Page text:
Thursday, January 21, 2010

Because It Sells, That's Why

   I'm not real happy with the way this mess in Haiti is getting covered on TV.  To what end will it serve to show the endless footage of the rescued, the injured, the lost souls wandering the street still caked in the cement dust since water is so scarce?
   Where are the political analysts to help the rest of the world understand the history behind the events that caused Haiti to be in shambles even before last week's earthquake? 
    Oh, I'm sorry. They're on NPR, PBS,  the foreign networks and some websites such as .  The job of the networks and CNN and Fox is to sell detergent, personal care products, cars, and TVs so they can increase their revenue and get prettier anchors in preparation for the Even Bigger One that threatens to knock California off the map. As if those trinkets could save anyone. They appeal to the perverse part of human nature that slows down to stare at car wrecks despite our parents' admonishments not to do so.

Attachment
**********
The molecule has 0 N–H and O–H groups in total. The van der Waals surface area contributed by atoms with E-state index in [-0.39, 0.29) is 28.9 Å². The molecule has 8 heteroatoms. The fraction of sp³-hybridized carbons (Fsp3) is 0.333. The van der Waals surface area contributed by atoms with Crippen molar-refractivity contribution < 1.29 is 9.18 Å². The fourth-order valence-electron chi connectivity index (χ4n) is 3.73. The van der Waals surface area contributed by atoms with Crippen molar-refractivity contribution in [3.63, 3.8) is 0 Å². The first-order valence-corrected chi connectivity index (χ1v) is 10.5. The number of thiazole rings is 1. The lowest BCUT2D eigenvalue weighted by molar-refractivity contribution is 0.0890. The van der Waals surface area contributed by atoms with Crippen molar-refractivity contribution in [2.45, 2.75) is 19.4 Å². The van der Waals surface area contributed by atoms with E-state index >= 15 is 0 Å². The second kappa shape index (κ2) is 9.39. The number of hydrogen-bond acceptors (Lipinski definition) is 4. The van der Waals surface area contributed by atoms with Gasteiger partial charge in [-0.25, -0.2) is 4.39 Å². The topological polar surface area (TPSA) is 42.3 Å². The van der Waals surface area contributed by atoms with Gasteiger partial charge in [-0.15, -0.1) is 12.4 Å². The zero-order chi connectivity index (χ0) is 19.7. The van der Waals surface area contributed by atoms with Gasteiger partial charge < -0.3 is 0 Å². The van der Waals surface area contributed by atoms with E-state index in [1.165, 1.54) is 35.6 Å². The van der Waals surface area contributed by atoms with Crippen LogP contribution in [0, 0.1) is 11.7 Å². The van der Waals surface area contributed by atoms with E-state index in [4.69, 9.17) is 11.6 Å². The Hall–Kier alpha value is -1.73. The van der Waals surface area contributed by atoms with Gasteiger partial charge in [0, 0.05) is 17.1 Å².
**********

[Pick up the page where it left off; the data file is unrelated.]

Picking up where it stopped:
Whether it's the morning shows or the evening news, there seems to be an informal competition to see who can report the same story in the most sensational method possible. It's not just the humanitarian or natural disasters that have dragged the above outlets down to the same level as the tabloids. It's the sleazy stories inherent in the political world, items from the world of entertainment that detract from the real issues of the day (yes, Michael Jackson's passing was sad and of note because of his enormous fan base, but tying up coverage of the health care overhaul and the last weeks of Ted Kennedy's life was inexcusable). 
    The time for mourning the initial shock has gone, and we need to get into the nitty-gritty of the world community doing what is right and proper to literally and figuratively stabilize the situation. 

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